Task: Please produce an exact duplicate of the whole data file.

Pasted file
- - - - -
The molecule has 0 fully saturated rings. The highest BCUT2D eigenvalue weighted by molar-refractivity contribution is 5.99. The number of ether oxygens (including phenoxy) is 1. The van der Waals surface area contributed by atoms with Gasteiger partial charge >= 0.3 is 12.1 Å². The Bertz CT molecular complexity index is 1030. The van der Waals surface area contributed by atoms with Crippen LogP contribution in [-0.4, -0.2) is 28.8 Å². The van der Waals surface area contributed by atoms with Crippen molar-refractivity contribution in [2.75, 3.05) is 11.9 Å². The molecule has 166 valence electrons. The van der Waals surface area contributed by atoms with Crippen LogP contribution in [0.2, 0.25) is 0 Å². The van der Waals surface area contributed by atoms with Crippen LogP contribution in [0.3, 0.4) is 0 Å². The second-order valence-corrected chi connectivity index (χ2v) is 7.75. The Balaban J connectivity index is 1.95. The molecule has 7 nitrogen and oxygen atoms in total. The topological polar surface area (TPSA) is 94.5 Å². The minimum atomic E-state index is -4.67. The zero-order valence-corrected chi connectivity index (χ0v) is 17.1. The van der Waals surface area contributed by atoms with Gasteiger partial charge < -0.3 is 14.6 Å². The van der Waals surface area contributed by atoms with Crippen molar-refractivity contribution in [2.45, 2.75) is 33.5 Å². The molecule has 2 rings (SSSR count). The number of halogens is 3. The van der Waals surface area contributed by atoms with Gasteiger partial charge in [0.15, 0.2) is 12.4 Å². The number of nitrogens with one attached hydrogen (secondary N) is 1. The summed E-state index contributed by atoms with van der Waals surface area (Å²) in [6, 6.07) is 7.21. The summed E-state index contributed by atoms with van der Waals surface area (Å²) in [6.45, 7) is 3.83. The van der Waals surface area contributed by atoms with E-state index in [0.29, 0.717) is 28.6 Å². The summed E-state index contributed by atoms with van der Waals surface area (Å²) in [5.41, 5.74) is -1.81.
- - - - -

The molecule has 0 fully saturated rings. The highest BCUT2D eigenvalue weighted by molar-refractivity contribution is 5.99. The number of ether oxygens (including phenoxy) is 1. The van der Waals surface area contributed by atoms with Gasteiger partial charge >= 0.3 is 12.1 Å². The Bertz CT molecular complexity index is 1030. The van der Waals surface area contributed by atoms with Crippen LogP contribution in [-0.4, -0.2) is 28.8 Å². The van der Waals surface area contributed by atoms with Crippen molar-refractivity contribution in [2.75, 3.05) is 11.9 Å². The molecule has 166 valence electrons. The van der Waals surface area contributed by atoms with Crippen LogP contribution in [0.2, 0.25) is 0 Å². The van der Waals surface area contributed by atoms with Crippen LogP contribution in [0.3, 0.4) is 0 Å². The second-order valence-corrected chi connectivity index (χ2v) is 7.75. The Balaban J connectivity index is 1.95. The molecule has 7 nitrogen and oxygen atoms in total. The topological polar surface area (TPSA) is 94.5 Å². The minimum atomic E-state index is -4.67. The zero-order valence-corrected chi connectivity index (χ0v) is 17.1. The van der Waals surface area contributed by atoms with Gasteiger partial charge < -0.3 is 14.6 Å². The van der Waals surface area contributed by atoms with Crippen molar-refractivity contribution in [2.45, 2.75) is 33.5 Å². The molecule has 2 rings (SSSR count). The number of halogens is 3. The van der Waals surface area contributed by atoms with Gasteiger partial charge in [0.15, 0.2) is 12.4 Å². The number of nitrogens with one attached hydrogen (secondary N) is 1. The summed E-state index contributed by atoms with van der Waals surface area (Å²) in [6, 6.07) is 7.21. The summed E-state index contributed by atoms with van der Waals surface area (Å²) in [6.45, 7) is 3.83. The van der Waals surface area contributed by atoms with E-state index in [0.29, 0.717) is 28.6 Å². The summed E-state index contributed by atoms with van der Waals surface area (Å²) in [5.41, 5.74) is -1.81.